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New Woodstock documentary celebrates the kindness of strangers

New Woodstock documentary celebrates the kindness of strangers

How does one make a documentary about Woodstock that improves upon the legendary Woodstock documentary from the 70’s? How do you capture that kind of energy on screen again? Haven’t we seen everything there is to see about Woodstock already?

Well, Woodstock: Three Days that Defined a Generation doesn’t reach the groundbreaking heights of the 1970 film. This modern Woodstock is more interested in the folks behind the scenes and the organization of the festival itself, and it’s better for it.

The whole film plays like a solid PBS documentary… because it is. It was made with PBS to release as a companion piece celebrating 50 years from the original Woodstock. We never see the narrators of the film, they remain behind the scenes, like they did during the festival. Woodstock brought peace and love at a time when young people were unsure and scared for their future. The Vietnam War was a dark shadow over their lives, and Woodstock gave them a chance to escape. To tune in, drop out, and drop into the vibes from some the greatest rock, folk, and blues bands of all time.

This Woodstock film is a celebration of the human kindness the festival brought into the world and a celebration of the mundane. For instance, there is a whole section dedicated to timing bathroom trips at Madison Square Garden to see how many bathrooms they would need in the Woodstock field. 

The most touching moment is when the town of Waskill heard the kids of Woodstock were out of food. The community of farmers and self-described “hicks” gathered together and started giving free food to the “hippies” attending the festival. They took care of a community that was disrupting their regular way of life, but it didn’t matter. People were good to one another. They shared.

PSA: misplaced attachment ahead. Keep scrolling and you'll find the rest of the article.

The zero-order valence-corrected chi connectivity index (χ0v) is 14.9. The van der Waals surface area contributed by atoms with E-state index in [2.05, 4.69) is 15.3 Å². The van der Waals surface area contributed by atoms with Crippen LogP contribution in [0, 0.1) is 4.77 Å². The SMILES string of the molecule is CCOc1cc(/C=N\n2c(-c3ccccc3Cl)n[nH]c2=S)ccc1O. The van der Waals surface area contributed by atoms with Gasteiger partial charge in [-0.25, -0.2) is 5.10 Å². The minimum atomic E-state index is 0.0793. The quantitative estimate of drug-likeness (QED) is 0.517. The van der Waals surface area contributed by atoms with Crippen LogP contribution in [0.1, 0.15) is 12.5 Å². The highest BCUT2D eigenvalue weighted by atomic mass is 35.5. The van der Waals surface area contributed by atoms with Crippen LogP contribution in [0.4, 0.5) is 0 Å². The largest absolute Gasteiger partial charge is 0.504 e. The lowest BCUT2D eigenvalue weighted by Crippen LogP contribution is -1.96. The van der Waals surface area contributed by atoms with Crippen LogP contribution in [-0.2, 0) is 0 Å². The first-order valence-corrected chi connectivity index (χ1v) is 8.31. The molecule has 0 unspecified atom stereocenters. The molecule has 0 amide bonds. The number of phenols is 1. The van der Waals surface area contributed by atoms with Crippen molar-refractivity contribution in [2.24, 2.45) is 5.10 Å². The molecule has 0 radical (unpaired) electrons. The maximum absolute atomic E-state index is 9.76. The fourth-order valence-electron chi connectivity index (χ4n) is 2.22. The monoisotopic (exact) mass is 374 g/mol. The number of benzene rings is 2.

When choosing between fences and a stage, the creators chose a stage. They chose a stage because, while a lack of boundaries causes cacophony, a lack of entertainment causes a riot. Those “kids in the field would have nothing to do.” In stark contrast to the failed Fyre Festival, and the crazy documentaries about that mess, the creators of Woodstock (also overwhelmed by the Festival turn out) gave the festival away.  Money became secondary and executing the damn thing became the reason for the moment.

This documentary is even paced and calm. For every catastrophe, every flash flood warning, every threat of electrocution, every hint of death by substances, there’s a silver lining. Only two people died at Woodstock. A person sleeping under a tracker trailer, and one overdose. There were 500,000 people attending, and only two casualties. Doctors volunteered their time, did their best, and the music played on.

Watching Woodstock: Three Days That Defined A Generation may not have profoundly moved and changed me like the original Woodstock documentary did when I first saw it as a precocious pre-teen, but it did make me feel a little less cynical about our own scary times.

“If 400,00 people could get together have absolutely no violence, absolutely no conflict, I felt like we could change the world.”

Stray thought:




 Woodstock: Three Days that Defined a Generation opens in Philly theaters today.

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